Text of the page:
Monica Farrugia, the former executive director at Enemalta who lost her job along with its former CEO Jonathan Cardona following a complete grid meltdown in the summer, has a new job at the Home Affairs Ministry, advising on selling Maltese passports.
The Shift previously revealed that Cardona was back in his previous role as chief executive officer at the Residency Malta Agency, responsible for selling Maltese residency permits, while Farrugia will take up a position advising Home Affairs Minister Byron Camilleri on the sale of Maltese passports and residence schemes.
Cardona was removed from his position on the order of Prime Minister Robert Abela after the unprecedented failure of Malta’s energy grid, closely followed by Farrugia, who is also a long-time member of the Labour Party’s Executive Committee.
Farrugia previously worked with Cardona at the cash-for-passports state agency before being recruited by him as an executive director when he was appointed to Enemalta by Energy Minister Miriam Dalli. Her role, helping him with HR and other matters, saw her take home almost €105,000 a year over the four-year term of the contract.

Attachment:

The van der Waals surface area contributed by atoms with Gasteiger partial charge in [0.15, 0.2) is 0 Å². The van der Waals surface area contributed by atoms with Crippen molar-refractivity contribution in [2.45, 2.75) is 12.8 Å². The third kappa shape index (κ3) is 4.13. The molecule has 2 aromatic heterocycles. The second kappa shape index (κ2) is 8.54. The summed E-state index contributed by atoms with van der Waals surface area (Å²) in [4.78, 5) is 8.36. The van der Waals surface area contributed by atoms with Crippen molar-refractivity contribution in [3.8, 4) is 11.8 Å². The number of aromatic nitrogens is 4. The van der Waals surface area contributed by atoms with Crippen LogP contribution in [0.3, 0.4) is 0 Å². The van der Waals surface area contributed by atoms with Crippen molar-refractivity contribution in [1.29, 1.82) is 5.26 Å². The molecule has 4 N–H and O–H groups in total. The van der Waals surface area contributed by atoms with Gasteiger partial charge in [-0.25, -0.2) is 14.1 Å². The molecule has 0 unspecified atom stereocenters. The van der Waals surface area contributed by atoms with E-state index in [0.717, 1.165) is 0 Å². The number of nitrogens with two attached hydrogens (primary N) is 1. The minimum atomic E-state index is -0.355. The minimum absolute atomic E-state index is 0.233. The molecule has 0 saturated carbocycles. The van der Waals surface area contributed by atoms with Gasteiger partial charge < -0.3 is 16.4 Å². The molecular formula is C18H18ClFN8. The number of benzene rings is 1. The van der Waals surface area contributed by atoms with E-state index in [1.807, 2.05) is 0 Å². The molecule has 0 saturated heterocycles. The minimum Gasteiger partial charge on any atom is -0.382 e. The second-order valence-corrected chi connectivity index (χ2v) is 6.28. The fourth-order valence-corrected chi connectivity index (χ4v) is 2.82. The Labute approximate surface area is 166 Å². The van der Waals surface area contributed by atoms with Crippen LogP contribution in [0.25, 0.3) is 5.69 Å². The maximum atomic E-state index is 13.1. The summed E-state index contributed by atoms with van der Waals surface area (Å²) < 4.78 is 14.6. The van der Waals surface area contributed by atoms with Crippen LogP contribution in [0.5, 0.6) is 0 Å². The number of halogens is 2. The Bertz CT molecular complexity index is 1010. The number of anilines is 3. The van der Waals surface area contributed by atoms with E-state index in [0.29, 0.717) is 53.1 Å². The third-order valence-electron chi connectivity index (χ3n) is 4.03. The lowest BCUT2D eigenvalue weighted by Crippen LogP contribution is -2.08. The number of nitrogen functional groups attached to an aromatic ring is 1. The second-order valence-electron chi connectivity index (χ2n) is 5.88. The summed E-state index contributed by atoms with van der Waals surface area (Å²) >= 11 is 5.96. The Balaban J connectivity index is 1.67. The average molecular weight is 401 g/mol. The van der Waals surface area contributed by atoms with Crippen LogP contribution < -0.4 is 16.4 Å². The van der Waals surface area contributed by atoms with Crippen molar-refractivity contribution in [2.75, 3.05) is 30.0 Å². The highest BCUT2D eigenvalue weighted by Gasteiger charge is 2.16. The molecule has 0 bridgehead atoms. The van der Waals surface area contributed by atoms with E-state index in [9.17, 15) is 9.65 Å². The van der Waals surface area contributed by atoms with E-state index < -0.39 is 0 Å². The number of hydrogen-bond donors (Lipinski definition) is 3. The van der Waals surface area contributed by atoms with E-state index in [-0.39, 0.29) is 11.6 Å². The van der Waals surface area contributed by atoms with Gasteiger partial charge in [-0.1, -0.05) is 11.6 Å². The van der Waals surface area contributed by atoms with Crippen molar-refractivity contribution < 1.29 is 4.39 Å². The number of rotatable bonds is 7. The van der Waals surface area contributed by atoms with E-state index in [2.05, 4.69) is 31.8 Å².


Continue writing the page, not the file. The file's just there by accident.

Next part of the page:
According to her new contract, Farrugia will face a significant pay cut as she is set to receive around €56,000 a year as the minister’s advisor.
It has not been publicly stated why Farrugia left Enemalta, but sources told The Shift that the prime minister’s order to remove Cardona also extended to Farrugia, the two most senior officers at Enemalta.
They also stated that there were clear instructions the two should not work in the same institution again.
Farrugia’s new role at the ministry does not see her working directly with Cardona, although their tasks in passports and residency promotion align.
Farrugia and Cardona have been working together since 2013 when she was his assistant before being promoted to the chief commercial officer at Identity Malta.
At Identity Malta, Cardona and Farrugia travelled extensively, ‘promoting’ the sale of Maltese passports to wealthy third-country clients.
In four years, the two ran up a travel bill of almost €300,000 in luxury hotels and business class travel, visiting places such as Singapore, Thailand, Vietnam, Sri Lanka, Monaco, China, Brazil, and Ukraine, among others.
Farrugia was also appointed to serve on the Board of Governors of the National Development and Social Fund soon after Cardona was made its chairman.